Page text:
Nurturing Artistic Creativity

Published in: GIA Reader, Vol 14, No 3 (Fall 2003)

Susan Berresford
The following is an excerpt from a longer address given at the Philadelphia Museum of Art on June 23, 1998 at the presentation of the Philadelphia Award. The award, given annually to a man or woman who has "done the most to advance the best and largest interests of the community," was given to Anne d'Harnoncourt and to Jane Golden.

Awards are important because they signal values and reinforce them. Tonight's awards are a public affirmation of the central place of the arts in Philadelphia and in American society generally. The awards' signal is well-timed, because today it seems that many communities devalue the arts.

I worry about the devaluation and marginalization of the arts. Apart from artists themselves, too few communities seem concerned about support for artists and their work. We neglect arts education in schools, a practice that became particularly clear after the tax revolts of the 1980s. We fail to provide sustained support for developing artists and arts groups. And, too often, we subsume the arts into a broad, generalized category of entertainment – as just another nonessential, market-driven leisure activity.

These trends are dangerous in at least three respects. First, at the most fundamental level, artistic talent is a core human capacity. We cannot suppress it without high social costs. From the earliest cave drawings to the work of computer artists, artistic talent has been present in all human societies. When we neglect this talent, we say to the people who possess it, "You don't matter. We have no place for you." Failing to develop individual artistic skill with the same energy we devote to scientific or other talent can crush the hopes of artistic men and women and waste human potential.

That potential is not trivial and it is not a luxury. Artistic work expresses human identity in the most fundamental ways. People affirm their place in the world through art. Art helps people define who they are, where they come from, and what they think.

History shows the tragic consequences of suppressing this key component of group and individual identity. Look at the experiences of native Americans, Australian aborigines, and other conquered or colonized peoples. Suppression of their dances, language, songs, stories, and images had powerful negative effects on their ability to grow and prosper. This sort of repression still goes on, as we all know, in such diverse places as Tibet and parts of Eastern Europe. Again, the consequences have been tragic.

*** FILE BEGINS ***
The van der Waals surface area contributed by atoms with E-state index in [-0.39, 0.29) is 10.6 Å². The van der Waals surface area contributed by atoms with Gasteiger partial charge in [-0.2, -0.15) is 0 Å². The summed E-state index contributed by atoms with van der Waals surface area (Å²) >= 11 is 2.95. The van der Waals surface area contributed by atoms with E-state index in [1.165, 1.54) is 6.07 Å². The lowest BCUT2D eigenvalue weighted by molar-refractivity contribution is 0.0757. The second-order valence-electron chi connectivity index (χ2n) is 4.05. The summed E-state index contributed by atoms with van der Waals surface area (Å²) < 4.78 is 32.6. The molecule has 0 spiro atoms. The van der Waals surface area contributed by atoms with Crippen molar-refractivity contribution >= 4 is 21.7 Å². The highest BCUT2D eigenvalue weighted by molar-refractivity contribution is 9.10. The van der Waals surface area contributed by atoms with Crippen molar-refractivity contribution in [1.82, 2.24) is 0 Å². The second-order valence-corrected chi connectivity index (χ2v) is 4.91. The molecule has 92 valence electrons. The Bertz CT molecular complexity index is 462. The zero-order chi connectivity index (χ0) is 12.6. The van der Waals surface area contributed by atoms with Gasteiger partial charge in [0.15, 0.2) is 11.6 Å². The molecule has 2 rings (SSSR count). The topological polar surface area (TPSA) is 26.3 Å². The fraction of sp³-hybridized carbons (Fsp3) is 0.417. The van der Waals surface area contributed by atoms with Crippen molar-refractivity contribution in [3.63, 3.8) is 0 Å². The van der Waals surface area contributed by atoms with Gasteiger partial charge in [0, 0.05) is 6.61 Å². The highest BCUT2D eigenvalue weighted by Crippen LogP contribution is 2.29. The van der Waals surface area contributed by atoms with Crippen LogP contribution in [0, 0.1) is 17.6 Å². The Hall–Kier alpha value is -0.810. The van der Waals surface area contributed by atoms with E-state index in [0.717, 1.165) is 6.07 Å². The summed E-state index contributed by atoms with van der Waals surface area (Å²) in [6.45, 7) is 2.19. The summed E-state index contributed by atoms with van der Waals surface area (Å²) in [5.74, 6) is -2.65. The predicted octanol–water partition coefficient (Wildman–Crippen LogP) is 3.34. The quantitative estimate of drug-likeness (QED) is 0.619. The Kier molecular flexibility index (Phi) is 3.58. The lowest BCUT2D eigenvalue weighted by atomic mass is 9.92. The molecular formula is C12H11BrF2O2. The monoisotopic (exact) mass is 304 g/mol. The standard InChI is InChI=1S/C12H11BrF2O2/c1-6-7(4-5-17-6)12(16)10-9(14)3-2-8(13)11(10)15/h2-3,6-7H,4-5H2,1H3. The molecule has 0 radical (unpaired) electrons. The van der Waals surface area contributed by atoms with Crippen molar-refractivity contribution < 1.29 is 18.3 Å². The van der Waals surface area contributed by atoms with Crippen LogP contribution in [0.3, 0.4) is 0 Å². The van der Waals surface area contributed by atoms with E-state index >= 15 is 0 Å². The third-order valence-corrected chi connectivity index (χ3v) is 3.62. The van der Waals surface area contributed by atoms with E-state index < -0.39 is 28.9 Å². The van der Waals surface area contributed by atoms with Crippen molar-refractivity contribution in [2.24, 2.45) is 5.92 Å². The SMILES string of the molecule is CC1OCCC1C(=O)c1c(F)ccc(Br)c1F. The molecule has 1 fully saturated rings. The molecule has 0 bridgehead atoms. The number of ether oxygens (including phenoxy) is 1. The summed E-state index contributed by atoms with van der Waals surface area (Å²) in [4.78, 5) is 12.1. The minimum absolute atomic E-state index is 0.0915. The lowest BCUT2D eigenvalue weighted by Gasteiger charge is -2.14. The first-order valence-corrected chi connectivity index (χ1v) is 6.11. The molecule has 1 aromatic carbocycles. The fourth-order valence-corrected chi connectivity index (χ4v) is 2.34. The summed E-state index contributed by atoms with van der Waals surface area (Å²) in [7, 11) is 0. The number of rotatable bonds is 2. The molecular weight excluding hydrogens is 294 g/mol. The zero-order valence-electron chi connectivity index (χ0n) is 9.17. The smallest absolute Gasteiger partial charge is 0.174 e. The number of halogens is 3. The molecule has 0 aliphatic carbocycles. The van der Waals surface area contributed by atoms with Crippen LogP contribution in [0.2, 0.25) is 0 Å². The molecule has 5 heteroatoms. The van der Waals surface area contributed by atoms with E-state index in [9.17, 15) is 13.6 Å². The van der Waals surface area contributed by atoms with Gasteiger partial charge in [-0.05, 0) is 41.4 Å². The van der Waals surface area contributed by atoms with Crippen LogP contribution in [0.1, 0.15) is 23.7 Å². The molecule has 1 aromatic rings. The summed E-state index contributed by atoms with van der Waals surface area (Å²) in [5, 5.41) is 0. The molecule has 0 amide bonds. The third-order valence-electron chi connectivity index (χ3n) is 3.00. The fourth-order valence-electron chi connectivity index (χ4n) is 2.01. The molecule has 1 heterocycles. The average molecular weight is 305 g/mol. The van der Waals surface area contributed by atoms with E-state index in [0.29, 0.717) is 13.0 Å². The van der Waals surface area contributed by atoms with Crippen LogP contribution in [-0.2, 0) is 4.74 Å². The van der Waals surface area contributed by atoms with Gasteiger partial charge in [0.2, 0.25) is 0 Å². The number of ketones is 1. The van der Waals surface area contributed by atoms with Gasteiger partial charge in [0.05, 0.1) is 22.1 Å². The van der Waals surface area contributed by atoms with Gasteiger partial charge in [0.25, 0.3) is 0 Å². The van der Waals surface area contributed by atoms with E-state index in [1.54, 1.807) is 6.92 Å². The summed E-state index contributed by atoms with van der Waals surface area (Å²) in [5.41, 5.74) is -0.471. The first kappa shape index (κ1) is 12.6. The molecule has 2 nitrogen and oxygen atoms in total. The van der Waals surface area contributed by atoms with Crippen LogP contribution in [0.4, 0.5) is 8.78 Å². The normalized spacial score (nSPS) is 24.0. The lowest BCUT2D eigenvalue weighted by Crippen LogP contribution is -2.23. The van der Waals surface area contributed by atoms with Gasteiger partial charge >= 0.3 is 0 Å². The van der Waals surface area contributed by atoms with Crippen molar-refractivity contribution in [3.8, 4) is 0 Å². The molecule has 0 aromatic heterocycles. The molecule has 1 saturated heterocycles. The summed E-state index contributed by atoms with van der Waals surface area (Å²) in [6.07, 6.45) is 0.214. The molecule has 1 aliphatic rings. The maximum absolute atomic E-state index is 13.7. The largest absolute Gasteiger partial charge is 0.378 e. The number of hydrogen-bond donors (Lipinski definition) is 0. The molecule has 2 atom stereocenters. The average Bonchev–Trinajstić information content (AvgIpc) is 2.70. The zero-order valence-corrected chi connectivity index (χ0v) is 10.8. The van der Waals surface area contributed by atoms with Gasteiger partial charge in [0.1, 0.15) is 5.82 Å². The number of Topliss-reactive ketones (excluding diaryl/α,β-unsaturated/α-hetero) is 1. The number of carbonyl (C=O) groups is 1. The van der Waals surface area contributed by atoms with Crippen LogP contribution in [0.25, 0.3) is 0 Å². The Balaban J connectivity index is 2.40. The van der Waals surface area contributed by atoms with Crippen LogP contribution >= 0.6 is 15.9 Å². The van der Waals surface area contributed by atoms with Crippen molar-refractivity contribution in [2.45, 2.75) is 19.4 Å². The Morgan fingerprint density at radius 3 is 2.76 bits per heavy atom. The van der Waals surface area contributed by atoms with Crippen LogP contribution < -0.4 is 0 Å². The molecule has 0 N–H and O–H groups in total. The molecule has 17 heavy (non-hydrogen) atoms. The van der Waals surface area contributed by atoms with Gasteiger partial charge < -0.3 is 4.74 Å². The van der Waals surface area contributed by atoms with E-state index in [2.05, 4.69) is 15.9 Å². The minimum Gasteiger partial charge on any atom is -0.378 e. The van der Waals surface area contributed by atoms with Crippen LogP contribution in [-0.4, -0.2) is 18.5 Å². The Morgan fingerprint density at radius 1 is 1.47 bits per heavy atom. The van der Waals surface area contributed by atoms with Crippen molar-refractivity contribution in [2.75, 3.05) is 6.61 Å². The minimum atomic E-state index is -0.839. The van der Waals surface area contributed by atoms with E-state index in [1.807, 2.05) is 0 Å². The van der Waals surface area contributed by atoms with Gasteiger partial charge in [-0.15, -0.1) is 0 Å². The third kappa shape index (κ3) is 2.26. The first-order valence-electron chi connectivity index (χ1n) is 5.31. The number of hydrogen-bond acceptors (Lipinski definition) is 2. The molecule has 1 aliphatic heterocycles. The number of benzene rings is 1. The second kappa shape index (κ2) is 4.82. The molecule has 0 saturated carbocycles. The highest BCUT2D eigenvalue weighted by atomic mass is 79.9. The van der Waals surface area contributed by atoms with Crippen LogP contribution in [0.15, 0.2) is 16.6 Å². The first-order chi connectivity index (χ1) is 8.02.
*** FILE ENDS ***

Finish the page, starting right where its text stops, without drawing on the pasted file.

So that is my first worry – that we do a poor job of developing the core human attribute of artistic talent, and we thereby snuff out possibilities.

Of course there are people who agree that artistic expression is a core human attribute worthy of attention, but many still think of artistic work as separate from the main business of society, and that generates my second worry: that the arts are not being recognized as a very practical form of human endeavor.

Even if we restrict our view of the arts to the economic sphere, we must recognize their tremendous practical value. For example, Philadelphia derives important economic benefits from tourism generated by the special exhibits and permanent collections of institutions like this great museum. The practical, economic aspect of artistic works leads thoughtful people to be concerned about the loss of arts education in the public schools. Not long ago, I talked with the head of a major design school in New York City. He said he believes that cuts in New York's arts education programs in the public schools will ultimately undermine New York's role as an international center for fashion and design.